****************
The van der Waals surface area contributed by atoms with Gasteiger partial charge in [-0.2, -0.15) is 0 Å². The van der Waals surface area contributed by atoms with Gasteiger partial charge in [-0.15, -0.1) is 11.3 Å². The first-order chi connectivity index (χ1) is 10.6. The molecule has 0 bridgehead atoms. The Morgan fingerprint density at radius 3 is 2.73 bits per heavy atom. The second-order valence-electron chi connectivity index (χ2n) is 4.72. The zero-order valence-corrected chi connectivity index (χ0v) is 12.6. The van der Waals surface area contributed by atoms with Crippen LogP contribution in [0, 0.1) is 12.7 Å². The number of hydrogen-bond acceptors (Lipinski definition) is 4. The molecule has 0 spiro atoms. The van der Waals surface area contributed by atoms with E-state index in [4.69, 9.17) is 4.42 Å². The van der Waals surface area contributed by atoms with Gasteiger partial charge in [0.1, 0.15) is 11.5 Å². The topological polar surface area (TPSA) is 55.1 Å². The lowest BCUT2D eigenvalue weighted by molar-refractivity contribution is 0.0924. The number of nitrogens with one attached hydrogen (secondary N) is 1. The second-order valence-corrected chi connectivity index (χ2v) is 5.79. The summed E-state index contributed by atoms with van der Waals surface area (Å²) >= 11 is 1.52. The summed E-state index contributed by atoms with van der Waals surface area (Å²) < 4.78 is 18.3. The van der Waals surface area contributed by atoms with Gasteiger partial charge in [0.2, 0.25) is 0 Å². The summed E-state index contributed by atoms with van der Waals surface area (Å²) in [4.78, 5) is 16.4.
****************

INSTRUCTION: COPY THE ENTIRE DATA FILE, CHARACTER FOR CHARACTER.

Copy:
The van der Waals surface area contributed by atoms with Gasteiger partial charge in [-0.2, -0.15) is 0 Å². The van der Waals surface area contributed by atoms with Gasteiger partial charge in [-0.15, -0.1) is 11.3 Å². The first-order chi connectivity index (χ1) is 10.6. The molecule has 0 bridgehead atoms. The Morgan fingerprint density at radius 3 is 2.73 bits per heavy atom. The second-order valence-electron chi connectivity index (χ2n) is 4.72. The zero-order valence-corrected chi connectivity index (χ0v) is 12.6. The van der Waals surface area contributed by atoms with Crippen LogP contribution in [0, 0.1) is 12.7 Å². The number of hydrogen-bond acceptors (Lipinski definition) is 4. The molecule has 0 spiro atoms. The van der Waals surface area contributed by atoms with E-state index in [4.69, 9.17) is 4.42 Å². The van der Waals surface area contributed by atoms with Gasteiger partial charge in [0.1, 0.15) is 11.5 Å². The topological polar surface area (TPSA) is 55.1 Å². The lowest BCUT2D eigenvalue weighted by molar-refractivity contribution is 0.0924. The number of nitrogens with one attached hydrogen (secondary N) is 1. The second-order valence-corrected chi connectivity index (χ2v) is 5.79. The summed E-state index contributed by atoms with van der Waals surface area (Å²) >= 11 is 1.52. The summed E-state index contributed by atoms with van der Waals surface area (Å²) < 4.78 is 18.3. The van der Waals surface area contributed by atoms with Gasteiger partial charge in [0.2, 0.25) is 0 Å². The summed E-state index contributed by atoms with van der Waals surface area (Å²) in [4.78, 5) is 16.4.